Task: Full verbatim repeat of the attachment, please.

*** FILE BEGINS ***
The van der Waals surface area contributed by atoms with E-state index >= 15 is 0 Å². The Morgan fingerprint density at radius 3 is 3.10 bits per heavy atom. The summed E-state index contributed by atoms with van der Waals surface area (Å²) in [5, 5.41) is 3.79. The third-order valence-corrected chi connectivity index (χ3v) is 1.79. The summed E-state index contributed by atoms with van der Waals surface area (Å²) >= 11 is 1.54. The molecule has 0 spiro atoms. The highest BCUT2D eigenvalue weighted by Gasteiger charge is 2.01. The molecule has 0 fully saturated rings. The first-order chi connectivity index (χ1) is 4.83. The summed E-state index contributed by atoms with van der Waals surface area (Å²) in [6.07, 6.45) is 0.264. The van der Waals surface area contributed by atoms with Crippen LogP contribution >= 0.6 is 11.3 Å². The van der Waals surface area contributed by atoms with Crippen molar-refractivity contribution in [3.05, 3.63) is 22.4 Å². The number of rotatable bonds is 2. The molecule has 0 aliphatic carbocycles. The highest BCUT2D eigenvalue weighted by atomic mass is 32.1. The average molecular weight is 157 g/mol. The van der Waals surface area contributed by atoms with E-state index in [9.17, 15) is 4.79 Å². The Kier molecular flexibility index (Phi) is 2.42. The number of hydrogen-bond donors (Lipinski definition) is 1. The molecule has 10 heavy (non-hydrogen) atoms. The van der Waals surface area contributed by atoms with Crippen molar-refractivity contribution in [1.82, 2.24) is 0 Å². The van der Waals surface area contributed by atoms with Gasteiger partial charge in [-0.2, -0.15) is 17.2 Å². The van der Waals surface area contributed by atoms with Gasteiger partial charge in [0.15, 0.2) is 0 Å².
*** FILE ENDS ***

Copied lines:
The van der Waals surface area contributed by atoms with E-state index >= 15 is 0 Å². The Morgan fingerprint density at radius 3 is 3.10 bits per heavy atom. The summed E-state index contributed by atoms with van der Waals surface area (Å²) in [5, 5.41) is 3.79. The third-order valence-corrected chi connectivity index (χ3v) is 1.79. The summed E-state index contributed by atoms with van der Waals surface area (Å²) >= 11 is 1.54. The molecule has 0 spiro atoms. The highest BCUT2D eigenvalue weighted by Gasteiger charge is 2.01. The molecule has 0 fully saturated rings. The first-order chi connectivity index (χ1) is 4.83. The summed E-state index contributed by atoms with van der Waals surface area (Å²) in [6.07, 6.45) is 0.264. The van der Waals surface area contributed by atoms with Crippen LogP contribution >= 0.6 is 11.3 Å². The van der Waals surface area contributed by atoms with Crippen molar-refractivity contribution in [3.05, 3.63) is 22.4 Å². The number of rotatable bonds is 2. The molecule has 0 aliphatic carbocycles. The highest BCUT2D eigenvalue weighted by atomic mass is 32.1. The average molecular weight is 157 g/mol. The van der Waals surface area contributed by atoms with E-state index in [9.17, 15) is 4.79 Å². The Kier molecular flexibility index (Phi) is 2.42. The number of hydrogen-bond donors (Lipinski definition) is 1. The molecule has 10 heavy (non-hydrogen) atoms. The van der Waals surface area contributed by atoms with Crippen molar-refractivity contribution in [1.82, 2.24) is 0 Å². The van der Waals surface area contributed by atoms with Gasteiger partial charge in [-0.2, -0.15) is 17.2 Å². The van der Waals surface area contributed by atoms with Gasteiger partial charge in [0.15, 0.2) is 0 Å².